To keep your skin cool, one can wear loose cotton clothing, take cool showers and drink plenty of fluids.

To calm the itching or prickly feeling, apply calamine lotion, calamine lotion with menthol etc.

You can find our calamine lotion at our company’s website: https://www.beaconshealth.com/

 

When to see a doctor

See your doctor about a heat rash if the rash worsens or does not go away after a few days.

 

References

https://www.nhs.uk/conditions/heat-rash-prickly-heat/

https://www.mayoclinic.org/diseases-conditions/heat-rash/diagnosis-treatment/drc-20373282

https://www.webmd.com/skin-problems-and-treatments/understanding-heat-rash-basics

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Fungal infections

Fungal infections

 

What are fungal infections?

A fungal infection, also called mycosis, is a skin disease caused by a fungus (such as Candida albicans). They usually affect your skin, hair, nails or mucous membranes but they can also infect your lungs or other parts of your body. Symptoms may range from mild for superficial infections, to serious for life-threatening infections. For superficial infections (such as athlete’s foot, jock itch), common symptoms are the following:

  • Irritation
  • Scaly skin
  • Redness
  • Itching
  • Swelling
  • Blisters

Life-threatening infections usually happen to people who are immune compromised. Do seek for immediate medical attention if you suspect that the fungal infection is serious (or life-threatening) and not resolving to current medications.

 

What are some possible treatments for fungal infections?

For fungal infections that occur on the skin, the most common medication is an anti-fungal cream, such as miconazole (such as Beacons Micon Cream) and clotrimazole. This medication is contra-indicated for those who are allergic to the medication.

 

Apply the cream to the affected area once to two times a day or as directed by the physician. As fungal infections are harder to treat, the duration of treatment is often a few weeks. Unless otherwise directed by the doctor, apply this cream daily until the infection is completely gone. It is sometimes recommended to apply for an additional week (after all symptoms have resolved) to prevent recurrence.

 

For full information on the medication, please refer to the specific product’s information. Also, discuss with your healthcare team if you have questions on the medications or are taking other chronic medications at the same time.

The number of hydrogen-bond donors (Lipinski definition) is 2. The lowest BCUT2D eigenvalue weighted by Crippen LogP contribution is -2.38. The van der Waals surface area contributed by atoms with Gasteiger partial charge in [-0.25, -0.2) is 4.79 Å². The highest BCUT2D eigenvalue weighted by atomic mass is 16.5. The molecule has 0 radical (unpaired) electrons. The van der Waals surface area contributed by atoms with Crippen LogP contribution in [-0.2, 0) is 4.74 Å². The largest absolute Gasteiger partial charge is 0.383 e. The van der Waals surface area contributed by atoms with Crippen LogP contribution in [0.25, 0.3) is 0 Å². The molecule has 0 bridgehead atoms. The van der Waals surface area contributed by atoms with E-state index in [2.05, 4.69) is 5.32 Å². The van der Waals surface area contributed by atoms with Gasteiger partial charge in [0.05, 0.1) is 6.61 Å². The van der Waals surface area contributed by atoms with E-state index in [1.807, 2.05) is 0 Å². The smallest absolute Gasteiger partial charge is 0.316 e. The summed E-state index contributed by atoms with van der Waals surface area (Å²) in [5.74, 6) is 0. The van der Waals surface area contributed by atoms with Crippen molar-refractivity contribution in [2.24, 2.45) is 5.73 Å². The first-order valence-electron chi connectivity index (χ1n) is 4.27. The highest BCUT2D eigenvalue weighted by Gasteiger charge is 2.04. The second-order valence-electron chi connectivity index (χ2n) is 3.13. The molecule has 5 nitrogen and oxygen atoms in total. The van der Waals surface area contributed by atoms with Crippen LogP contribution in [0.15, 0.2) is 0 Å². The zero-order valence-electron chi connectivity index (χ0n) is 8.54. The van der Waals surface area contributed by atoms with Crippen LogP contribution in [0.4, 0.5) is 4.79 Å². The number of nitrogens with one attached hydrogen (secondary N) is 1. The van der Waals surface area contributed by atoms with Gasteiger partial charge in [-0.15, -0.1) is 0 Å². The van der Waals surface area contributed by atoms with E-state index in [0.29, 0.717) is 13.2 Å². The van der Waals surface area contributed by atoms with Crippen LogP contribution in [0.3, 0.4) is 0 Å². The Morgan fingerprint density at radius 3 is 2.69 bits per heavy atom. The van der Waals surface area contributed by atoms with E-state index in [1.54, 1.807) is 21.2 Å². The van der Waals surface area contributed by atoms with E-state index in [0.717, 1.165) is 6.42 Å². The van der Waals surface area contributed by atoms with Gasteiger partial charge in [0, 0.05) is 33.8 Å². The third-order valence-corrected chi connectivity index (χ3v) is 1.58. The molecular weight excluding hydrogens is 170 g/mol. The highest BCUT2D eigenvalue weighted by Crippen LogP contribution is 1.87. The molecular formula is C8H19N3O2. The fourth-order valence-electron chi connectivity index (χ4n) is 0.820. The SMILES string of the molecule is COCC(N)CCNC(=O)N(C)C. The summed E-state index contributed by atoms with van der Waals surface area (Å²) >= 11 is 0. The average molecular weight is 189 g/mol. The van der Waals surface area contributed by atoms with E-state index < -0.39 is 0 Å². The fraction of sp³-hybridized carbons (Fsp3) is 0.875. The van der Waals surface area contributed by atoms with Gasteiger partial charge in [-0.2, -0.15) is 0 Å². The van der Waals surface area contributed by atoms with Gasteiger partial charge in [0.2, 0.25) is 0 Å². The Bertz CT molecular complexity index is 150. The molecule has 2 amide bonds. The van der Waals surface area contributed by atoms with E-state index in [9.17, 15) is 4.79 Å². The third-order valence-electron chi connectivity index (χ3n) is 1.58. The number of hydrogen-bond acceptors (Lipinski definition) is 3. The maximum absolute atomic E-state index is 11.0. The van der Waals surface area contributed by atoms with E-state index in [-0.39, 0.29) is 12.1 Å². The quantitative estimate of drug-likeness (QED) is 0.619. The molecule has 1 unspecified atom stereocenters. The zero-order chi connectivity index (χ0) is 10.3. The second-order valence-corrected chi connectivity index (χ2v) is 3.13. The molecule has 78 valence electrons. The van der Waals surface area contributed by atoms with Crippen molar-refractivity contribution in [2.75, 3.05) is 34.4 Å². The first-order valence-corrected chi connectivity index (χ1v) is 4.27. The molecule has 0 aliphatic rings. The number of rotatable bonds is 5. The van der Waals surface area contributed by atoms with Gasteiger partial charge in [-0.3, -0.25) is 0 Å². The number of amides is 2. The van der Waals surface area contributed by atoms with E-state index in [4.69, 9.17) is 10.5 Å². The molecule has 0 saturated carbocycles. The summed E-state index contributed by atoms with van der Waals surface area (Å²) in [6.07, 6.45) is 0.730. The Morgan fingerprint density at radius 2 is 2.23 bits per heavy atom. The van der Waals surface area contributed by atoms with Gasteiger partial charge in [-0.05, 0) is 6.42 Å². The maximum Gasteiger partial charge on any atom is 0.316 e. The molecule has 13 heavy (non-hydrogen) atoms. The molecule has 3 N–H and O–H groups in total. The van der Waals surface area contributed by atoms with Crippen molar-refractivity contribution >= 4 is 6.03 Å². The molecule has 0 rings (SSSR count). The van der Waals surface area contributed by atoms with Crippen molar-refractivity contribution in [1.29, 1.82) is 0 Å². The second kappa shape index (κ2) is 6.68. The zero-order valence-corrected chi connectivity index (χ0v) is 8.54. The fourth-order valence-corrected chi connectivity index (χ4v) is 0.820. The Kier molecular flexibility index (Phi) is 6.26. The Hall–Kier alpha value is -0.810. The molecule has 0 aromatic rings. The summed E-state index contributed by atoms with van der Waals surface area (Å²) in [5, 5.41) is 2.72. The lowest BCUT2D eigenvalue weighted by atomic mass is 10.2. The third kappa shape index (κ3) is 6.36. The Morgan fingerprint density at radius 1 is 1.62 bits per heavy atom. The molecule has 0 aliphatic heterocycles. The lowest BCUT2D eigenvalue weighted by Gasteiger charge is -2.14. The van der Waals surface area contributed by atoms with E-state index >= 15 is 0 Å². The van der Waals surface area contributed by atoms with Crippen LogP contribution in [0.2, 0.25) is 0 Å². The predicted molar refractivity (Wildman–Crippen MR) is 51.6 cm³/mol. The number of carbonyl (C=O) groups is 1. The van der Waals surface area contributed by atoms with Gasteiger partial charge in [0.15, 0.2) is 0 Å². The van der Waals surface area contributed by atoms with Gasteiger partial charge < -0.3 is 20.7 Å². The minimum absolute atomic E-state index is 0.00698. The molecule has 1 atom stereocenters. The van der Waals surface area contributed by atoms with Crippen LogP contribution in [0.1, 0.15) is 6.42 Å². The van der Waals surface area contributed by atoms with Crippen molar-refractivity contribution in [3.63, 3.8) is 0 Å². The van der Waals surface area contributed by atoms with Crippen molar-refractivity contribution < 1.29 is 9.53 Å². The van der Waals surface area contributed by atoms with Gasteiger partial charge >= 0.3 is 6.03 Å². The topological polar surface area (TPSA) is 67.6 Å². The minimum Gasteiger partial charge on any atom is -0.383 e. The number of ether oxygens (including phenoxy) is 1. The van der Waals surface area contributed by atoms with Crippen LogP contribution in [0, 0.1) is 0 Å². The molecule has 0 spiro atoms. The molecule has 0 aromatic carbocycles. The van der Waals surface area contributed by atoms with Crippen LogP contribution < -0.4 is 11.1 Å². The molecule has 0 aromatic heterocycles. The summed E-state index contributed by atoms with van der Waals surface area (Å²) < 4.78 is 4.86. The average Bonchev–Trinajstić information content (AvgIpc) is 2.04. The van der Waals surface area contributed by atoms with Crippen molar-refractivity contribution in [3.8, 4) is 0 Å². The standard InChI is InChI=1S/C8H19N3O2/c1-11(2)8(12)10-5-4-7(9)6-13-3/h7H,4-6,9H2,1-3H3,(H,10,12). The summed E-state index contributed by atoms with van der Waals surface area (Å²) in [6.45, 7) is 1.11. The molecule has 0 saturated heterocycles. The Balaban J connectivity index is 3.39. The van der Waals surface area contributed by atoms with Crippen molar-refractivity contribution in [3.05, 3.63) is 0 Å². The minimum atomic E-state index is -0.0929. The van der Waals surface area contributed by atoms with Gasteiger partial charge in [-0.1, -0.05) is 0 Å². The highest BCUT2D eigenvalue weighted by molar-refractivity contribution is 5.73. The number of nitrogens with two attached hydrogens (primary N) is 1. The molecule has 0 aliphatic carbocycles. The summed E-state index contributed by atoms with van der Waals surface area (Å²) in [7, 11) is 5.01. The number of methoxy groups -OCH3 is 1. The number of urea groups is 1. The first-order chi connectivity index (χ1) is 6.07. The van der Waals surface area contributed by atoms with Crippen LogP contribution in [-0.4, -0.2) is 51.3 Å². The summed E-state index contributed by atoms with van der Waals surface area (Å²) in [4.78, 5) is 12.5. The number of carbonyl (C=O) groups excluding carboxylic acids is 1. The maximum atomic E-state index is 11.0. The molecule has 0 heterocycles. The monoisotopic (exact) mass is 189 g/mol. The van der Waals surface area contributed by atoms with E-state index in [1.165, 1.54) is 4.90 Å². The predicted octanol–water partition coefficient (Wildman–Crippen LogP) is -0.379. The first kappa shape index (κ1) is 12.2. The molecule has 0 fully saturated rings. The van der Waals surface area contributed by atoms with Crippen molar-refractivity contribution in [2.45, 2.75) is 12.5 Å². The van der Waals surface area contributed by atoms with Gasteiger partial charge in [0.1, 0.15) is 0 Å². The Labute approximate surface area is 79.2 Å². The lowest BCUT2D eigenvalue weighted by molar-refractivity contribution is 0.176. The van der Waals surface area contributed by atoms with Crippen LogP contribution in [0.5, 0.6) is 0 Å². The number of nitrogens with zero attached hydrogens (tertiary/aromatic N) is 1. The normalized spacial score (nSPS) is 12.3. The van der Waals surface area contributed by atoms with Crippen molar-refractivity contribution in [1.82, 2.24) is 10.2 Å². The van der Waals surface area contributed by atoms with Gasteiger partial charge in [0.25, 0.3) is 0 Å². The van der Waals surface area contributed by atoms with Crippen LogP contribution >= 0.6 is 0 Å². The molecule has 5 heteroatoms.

For lifestyle changes, do keep the affected area dry and clean. As it is possible to spread fungal infections, don’t share towels or personal items with others.

 

 

 

References:

  1. https://www.mims.com/singapore/drug/info/miconazole?mtype=generic
  2. https://my.clevelandclinic.org/health/diseases/24401-fungal-infections-mycosis
  3. https://www.webmd.com/skin-problems-and-treatments/guide/fungal-infections-skin

 

 

 

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Office closure for Chinese New Year between 20 January to 25 January 2023

**   Note for Chinese New Year 2023:   ***

Dear valued customers,

Please help to take note that:

Our office will be closed for Chinese New Year between 20 January to 25 January 2023 and we will resume normal operation on 26 January 2023.

All orders received after 11:59pm on 16 January 2023, will be processed after 26 January 2023 and the usual delivery lead time is 5-7 working days.

BeaconsHealth wishes all a Happy and Prosperous Chinese New Year!

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Fish Oil

Fish oil supplement is a source of omega-3 fatty acids. Omega-3 fatty acids are derived from dietary sources and they can't be produced in the body. The main types of omega-3s in fish oil are eicosapentaenoic acid (EPA) and docosahexaenoic acid (DHA). 

Benefits

Omega-3 fatty acids may help to:

Dosage

If you do not eat 1–2 portions of oily fish per week, you may want to consider taking a fish oil supplement.

World Health Organization (WHO) recommend a minimum of 250–500 mg combined EPA and DHA each day for healthy adults. According to American Heart Association (AHA), patients with documented coronary heart disease should consume about 1g of EPA+DHA/day. For patients who need to reduce triglycerides, it is recommended to consume 2-4g of EPA+DHA/day.

Safety

Taking up to 3 grams of fish oil supplements is generally considered safe.

Side effects of omega-3 supplements are usually mild. They include fishy aftertaste, gastrointestinal symptoms such as heartburn, nausea, and diarrhea.

Taking high doses of fish oil supplements might increase the risk of bleeding but it is very rare at doses <3g/day.

 

Beacons Health carry a range of supplements and vitamins. We carry Omega-3 Fish Oil 1000mg, which contains EPA 180mg, DHA 120mg, Vitamin E 1.1IU. It is manufactured in USA.

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Overview for Calcium supplements

 

Overview for Calcium supplements

 

Introduction

It is common knowledge that calcium is usually recommended for bone health. But how much do we really know about Calcium supplements? And what should a person look out for when taking a calcium supplement for the first time?

 

Calcium, which is an element in the Periodic table, is a naturally occurring mineral that is often understood to strengthen one’s bones. Calcium is also needed in the heart, nerves and blood-clotting systems.

 

It is commonly found in our diet, such as diary products. Hence for most people, a well-balanced diet is often sufficient to meet the required amount.

 

[1]

 

 

Recommended Intakes

According to guidelines, the below are the recommended daily allowances (RDAs) for Calcium[2]:

Age

Male

Female

0-6 months

200 mg

200 mg

7–12 months

260 mg

260 mg

1–3 years

700 mg

700 mg

4–8 years

1,000 mg

1,000 mg

9–13 years

1,300 mg

1,300 mg

14-18 years

1,300 mg

1,300 mg*

19 – 50 years

1,000 mg

1,000 mg*

51–70 years

1,000 mg

1,200 mg

>70+ years

1,200 mg